“Nah. Thought about it.” Manuela slides me a coaster and wipes away the circle of condensation where my glass had been. “My uncle Pedro won the lottery ten years ago. Thirteen million after tax. He went wild with it. Bought houses in Chicago and Cancun, cars for everyone he knew, even a diamond dog collar for his Yorkie. He lost all perspective, you know? Burned through the cash and his sanity. Finally snapped during a game at Wrigley Field, where he stripped naked and threatened to jump from the balcony. He’s still in therapy.”
“Oh.” I wait for Manuela to wink or say “gotcha,” but she’s serious. “Sorry about that.”
“Yeah, so that’s why I didn’t want money. Anyway, ten minutes after the bracelet lady left, this couple sat down. Right over there.” She indicates the hipsters. “The woman was all nerves. When she lifted her glass of water I could hear the ice cubes clanging, she was shaking so much. She had some purple bruises around her wrist. The man was tense, like a wildcat about to pounce. It took me all of ninety seconds to figure out that he was beating her.
“She was so shaky she bumped her hand against his rum and Coke and knocked it into his lap. He jumped up and yelled curses at her, never mind all the people staring. I fixed him a new drink, hoping I could calm him down, but the whole time I was thinking, I wish he were dead. I didn’t mean for him to die or anything. I just hoped that he would. A minute later, his face turned purple and he sounded like he was sucking air through a straw. Then he collapsed.
“I called the medics. They couldn’t find a pulse. I thought his wife might be relieved, at least a little, but she threw herself on him and sobbed ‘No, no, no!’ It hit me that he died because I wished it. I noticed one of the red beads on my bracelet had turned clear. I was a murderer.”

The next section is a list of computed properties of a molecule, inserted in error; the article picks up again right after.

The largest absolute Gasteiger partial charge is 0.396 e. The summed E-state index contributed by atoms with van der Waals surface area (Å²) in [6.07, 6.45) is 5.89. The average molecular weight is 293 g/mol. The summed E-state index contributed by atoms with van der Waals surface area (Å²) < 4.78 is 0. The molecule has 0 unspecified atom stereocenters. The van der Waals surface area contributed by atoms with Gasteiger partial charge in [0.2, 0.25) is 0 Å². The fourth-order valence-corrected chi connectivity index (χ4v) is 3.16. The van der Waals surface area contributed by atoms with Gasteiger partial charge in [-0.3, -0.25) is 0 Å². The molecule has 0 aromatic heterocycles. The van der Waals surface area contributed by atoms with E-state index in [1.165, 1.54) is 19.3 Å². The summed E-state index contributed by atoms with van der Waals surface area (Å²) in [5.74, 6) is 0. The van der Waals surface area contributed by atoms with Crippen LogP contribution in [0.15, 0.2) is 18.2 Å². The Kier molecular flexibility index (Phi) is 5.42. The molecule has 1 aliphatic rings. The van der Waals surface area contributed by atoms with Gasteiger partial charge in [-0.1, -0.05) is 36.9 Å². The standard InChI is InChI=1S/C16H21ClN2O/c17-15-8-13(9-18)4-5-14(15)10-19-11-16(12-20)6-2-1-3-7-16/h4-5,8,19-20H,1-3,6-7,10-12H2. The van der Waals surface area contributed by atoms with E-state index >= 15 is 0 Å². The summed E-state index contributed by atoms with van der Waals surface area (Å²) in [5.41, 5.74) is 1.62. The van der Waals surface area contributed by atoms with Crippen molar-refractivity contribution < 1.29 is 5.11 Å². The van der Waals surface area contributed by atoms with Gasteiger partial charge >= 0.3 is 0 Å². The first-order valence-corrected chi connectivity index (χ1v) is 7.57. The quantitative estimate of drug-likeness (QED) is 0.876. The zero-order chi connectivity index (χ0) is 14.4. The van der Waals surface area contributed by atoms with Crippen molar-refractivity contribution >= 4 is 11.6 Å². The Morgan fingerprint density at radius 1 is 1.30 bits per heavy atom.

My arms are chilly under my sweater sleeves. I’m clenching my mojito so tightly my fingers are cramping. I smile at Manuela. “My bartender’s a killer. Should I be concerned?”
She shakes her head, not taking the joke. “No, no. I didn’t stay a murderer. Now that I knew the wishes worked, I figured I could wish him back alive. So I did. As soon as they put him on the stretcher, he opened his eyes. He looked at me for just a second, but it was… demonic. I just knew he’d been to Hell and was bringing a piece of it back here.
“I panicked then. There was only one person I thought could help, short of an exorcist. I thought Please come fix this, and the bracelet lady came around the corner. She shook her head at me, saying, ‘I had to delay my flight to Wichita for this.’ Right after she said that, they announced the delay.”
“Hold on,” I say. “The witch was going to Wichita?”
“I never called her a witch,” Manuela says. “Anyway, she touched the man’s shoulder, and he blinked his eyes and started crying. He hugged his wife and blubbered how sorry he was. Before I could thank the lady, she was gone. I had one red bead left, and I knew it would burn a scar on my wrist until I used it. So I spent it on my tattoo. It’s a good one, right?” She turns around and lifts up her shirt again.
I allow myself to look a little longer this time. The creature’s fur and scales stand out with hyper-realistic detail against Manuela’s toned back. There’s a vibrancy to this chimera that only a top tattoo artist, or magic, could achieve.
“Extraordinary,” I say.
The intercom announces that flight 1377 is about to begin boarding. I pay my bill and deposit a twenty in the tips jar. I suspect Manuela will appreciate the twenty, even if she finds $13 million distasteful.
“Thanks for some killer mojitos, and the best tattoo story I’ve ever heard.”
“It’s not just a story.” Manuela holds up her wrist, which is adorned by four transparent beads on a leather thong. “See?”
I play along. “Still, though. Why did you spend your last wish on a tattoo?”
She graces me with a full smile at last, her teeth sparkling and charmingly crooked. “I didn’t want to do something I’d later regret.”
|Anna Zumbro is a writer and teacher who lives in Washington, DC. Her work has appeared in Cricket, Nature, Daily Science Fiction, and other publications.|